Clothesline Project hangs sexual violence out to dry
Colorful T-shirts hanging on a clothesline in the main quad at Fullerton College looked festive from afar, but as students got closer, they were met with a somber message.
“You made me afraid to go to school at age 13,” one blue T-shirt read.
“You were my teacher. That did not give you the right,” a black T-shirt stated.
The T-shirts are part of an impactful installation hosted by the nonprofit Waymakers for sexual assault awareness month, recognized in April.
“The Clothesline Project is a display made by survivors,” said Vanessa Reyna, program coordinator at Waymakers.
Defined as “sexual activity when consent is not obtained or freely given,” sexual violence is common, according to the Center for Disease Control and Prevention. More than half of women and almost one in three men have experienced sexual violence in their lifetimes, and one in four women and roughly one in 26 men have experienced completed or attempted rape, the agency says.
Waymakers is an Orange County-based organization that offers individuals, families and communities programs, services and resources to provide “pathways to promising outcomes.” That involves sheltering children, supporting victims, resolving conflicts and educating communities. Waymakers has victim advocates at every courthouse in Orange County and also runs the Orange County’s rape crisis center, with a 24-hour hotline.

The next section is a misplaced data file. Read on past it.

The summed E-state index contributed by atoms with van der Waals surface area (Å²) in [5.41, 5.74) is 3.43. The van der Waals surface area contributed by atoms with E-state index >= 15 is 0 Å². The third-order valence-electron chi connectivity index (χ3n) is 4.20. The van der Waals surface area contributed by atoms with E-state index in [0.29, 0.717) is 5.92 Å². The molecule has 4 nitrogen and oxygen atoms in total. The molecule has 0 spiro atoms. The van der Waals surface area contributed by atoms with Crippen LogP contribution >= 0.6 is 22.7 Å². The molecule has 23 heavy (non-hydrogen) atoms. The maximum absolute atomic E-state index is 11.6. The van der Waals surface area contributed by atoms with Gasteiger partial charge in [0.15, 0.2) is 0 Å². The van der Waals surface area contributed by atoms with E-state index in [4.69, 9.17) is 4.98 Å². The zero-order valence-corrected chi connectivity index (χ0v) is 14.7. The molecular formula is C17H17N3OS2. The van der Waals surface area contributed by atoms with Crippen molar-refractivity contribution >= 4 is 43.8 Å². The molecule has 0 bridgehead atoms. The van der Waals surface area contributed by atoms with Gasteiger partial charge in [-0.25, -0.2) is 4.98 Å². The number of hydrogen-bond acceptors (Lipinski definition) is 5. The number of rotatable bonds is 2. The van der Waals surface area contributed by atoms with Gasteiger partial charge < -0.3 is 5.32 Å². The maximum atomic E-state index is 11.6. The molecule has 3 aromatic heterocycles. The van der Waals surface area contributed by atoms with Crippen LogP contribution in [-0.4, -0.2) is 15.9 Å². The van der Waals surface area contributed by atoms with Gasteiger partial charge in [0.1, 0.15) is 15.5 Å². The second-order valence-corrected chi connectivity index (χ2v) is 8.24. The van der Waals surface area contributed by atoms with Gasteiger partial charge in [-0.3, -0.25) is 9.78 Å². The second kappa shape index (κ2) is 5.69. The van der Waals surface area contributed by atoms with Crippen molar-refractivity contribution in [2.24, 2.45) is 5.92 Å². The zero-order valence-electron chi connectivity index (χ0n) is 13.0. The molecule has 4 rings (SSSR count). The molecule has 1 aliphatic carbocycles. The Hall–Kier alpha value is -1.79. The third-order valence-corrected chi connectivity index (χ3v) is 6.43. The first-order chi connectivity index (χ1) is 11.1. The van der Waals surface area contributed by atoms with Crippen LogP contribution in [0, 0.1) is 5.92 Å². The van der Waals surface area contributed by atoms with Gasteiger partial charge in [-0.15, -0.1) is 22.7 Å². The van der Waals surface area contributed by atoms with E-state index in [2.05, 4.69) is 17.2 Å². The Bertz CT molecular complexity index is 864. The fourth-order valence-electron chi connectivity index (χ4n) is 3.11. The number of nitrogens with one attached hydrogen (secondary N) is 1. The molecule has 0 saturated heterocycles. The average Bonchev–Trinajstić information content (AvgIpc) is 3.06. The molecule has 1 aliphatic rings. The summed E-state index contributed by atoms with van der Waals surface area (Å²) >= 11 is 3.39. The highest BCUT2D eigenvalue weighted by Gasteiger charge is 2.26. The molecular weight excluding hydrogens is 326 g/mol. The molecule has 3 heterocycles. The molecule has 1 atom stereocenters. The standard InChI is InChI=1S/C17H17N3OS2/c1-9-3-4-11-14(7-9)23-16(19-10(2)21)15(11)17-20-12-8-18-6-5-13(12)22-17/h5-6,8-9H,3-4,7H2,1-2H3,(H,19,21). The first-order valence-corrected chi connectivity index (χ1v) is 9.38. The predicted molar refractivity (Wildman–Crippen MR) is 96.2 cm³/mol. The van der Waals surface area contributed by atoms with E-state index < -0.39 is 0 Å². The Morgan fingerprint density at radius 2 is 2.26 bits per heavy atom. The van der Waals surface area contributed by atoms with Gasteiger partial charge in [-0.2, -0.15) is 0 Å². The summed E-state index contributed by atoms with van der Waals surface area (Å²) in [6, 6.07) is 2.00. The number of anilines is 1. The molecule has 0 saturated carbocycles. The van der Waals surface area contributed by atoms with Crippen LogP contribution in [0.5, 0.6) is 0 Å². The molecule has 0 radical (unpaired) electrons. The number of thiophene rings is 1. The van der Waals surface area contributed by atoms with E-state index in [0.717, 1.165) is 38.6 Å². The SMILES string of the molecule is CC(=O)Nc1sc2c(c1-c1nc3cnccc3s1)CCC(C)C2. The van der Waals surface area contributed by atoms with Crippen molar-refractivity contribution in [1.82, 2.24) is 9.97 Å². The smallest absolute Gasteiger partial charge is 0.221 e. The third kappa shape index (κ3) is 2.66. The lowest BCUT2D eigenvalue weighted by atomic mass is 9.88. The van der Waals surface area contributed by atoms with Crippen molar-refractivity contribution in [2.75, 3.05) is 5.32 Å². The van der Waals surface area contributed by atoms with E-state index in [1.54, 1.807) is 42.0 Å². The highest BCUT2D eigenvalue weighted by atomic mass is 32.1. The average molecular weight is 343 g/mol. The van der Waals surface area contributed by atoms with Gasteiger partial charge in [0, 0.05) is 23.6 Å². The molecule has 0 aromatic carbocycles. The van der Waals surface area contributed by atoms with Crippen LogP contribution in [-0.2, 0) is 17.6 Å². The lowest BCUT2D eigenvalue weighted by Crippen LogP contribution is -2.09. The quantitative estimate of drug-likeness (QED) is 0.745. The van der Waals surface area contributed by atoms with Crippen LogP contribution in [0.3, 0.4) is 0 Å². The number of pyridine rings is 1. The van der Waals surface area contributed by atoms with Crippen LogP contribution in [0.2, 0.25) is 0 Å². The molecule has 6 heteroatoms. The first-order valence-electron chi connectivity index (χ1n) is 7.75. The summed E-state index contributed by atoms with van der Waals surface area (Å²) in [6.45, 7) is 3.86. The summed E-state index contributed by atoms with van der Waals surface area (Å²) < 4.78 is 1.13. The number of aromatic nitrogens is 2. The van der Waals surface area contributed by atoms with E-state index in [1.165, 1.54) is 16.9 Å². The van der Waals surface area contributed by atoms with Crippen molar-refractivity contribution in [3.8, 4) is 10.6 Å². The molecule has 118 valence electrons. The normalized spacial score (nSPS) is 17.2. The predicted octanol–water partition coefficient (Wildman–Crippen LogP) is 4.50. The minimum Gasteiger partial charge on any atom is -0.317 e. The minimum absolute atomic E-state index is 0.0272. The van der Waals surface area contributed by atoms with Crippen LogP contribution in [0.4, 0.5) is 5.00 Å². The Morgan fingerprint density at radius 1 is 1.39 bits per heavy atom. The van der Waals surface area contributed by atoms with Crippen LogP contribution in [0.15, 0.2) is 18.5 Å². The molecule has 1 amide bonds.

“Our main mission is to be able to build safer communities,” said Reyna. “We do offer a variety of high-quality counseling and supportive services to people that are experiencing crisis in Orange County.”
The Orange County Clothesline Project, which began in 2001, is one example of Waymakers’ community outreach.
The colors of each shirt signify a different crime. Red, pink and orange shirts signify rape, while green and blue signify child sexual abuse. Gray signifies human trafficking, purple signifies rape due to sexual orientation and black signifies sexual harassment. White stands for homicide and yellow signifies domestic violence. Survivors pen handwritten messages on shirts colored to match the crime they experienced. The stories are written on the shirts anonymously.
“What is so powerful about this display is that it does give a voice to survivors in a safe way,” said Reyna. “Year after year, we see survivors make a T-shirt and we display it that day and then put it away and it gets added to the display. So it is a work in progress.”
The Clothesline Project began with just eight T-shirts. Now in its 22nd year, the project has over 1,200 multicolored T-shirts. The project is touring Orange County universities where students can view the display and write on a T-shirt of their own. Its first stop was at Cal State Fullerton on April 13 before coming to Fullerton College on April 18, where student Daniela Salgado solemnly read each T-shirt.
“I believe this exhibit is super important … it is important to shine light on the different types of sexual assault,” said Salgado. “Children, human trafficking, the deaths. This is important for us to learn because I think we are shielded all our lives and we just hear, ‘Oh this was a bad case,’ but we have the resources to learn how to deal with it, prevent it and bring awareness.”